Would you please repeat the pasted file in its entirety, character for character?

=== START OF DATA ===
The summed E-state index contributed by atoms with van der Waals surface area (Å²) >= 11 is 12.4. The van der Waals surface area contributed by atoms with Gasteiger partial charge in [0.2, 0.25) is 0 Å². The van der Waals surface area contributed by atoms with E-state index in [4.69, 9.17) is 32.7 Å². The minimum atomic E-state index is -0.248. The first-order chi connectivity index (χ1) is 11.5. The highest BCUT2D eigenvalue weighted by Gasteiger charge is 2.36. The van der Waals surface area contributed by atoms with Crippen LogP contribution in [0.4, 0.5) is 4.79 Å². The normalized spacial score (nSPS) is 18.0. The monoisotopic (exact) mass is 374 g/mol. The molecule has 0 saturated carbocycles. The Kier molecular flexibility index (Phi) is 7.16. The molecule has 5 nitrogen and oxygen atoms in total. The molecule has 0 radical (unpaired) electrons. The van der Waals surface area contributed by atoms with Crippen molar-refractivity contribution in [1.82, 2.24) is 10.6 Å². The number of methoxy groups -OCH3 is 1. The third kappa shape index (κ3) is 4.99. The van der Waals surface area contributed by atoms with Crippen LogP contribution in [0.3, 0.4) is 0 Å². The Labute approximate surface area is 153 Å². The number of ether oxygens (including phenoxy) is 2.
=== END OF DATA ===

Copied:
The summed E-state index contributed by atoms with van der Waals surface area (Å²) >= 11 is 12.4. The van der Waals surface area contributed by atoms with Gasteiger partial charge in [0.2, 0.25) is 0 Å². The van der Waals surface area contributed by atoms with E-state index in [4.69, 9.17) is 32.7 Å². The minimum atomic E-state index is -0.248. The first-order chi connectivity index (χ1) is 11.5. The highest BCUT2D eigenvalue weighted by Gasteiger charge is 2.36. The van der Waals surface area contributed by atoms with Crippen LogP contribution in [0.4, 0.5) is 4.79 Å². The normalized spacial score (nSPS) is 18.0. The monoisotopic (exact) mass is 374 g/mol. The molecule has 0 saturated carbocycles. The Kier molecular flexibility index (Phi) is 7.16. The molecule has 5 nitrogen and oxygen atoms in total. The molecule has 0 radical (unpaired) electrons. The van der Waals surface area contributed by atoms with Crippen molar-refractivity contribution in [1.82, 2.24) is 10.6 Å². The number of methoxy groups -OCH3 is 1. The third kappa shape index (κ3) is 4.99. The van der Waals surface area contributed by atoms with Crippen LogP contribution in [0.3, 0.4) is 0 Å². The Labute approximate surface area is 153 Å². The number of ether oxygens (including phenoxy) is 2.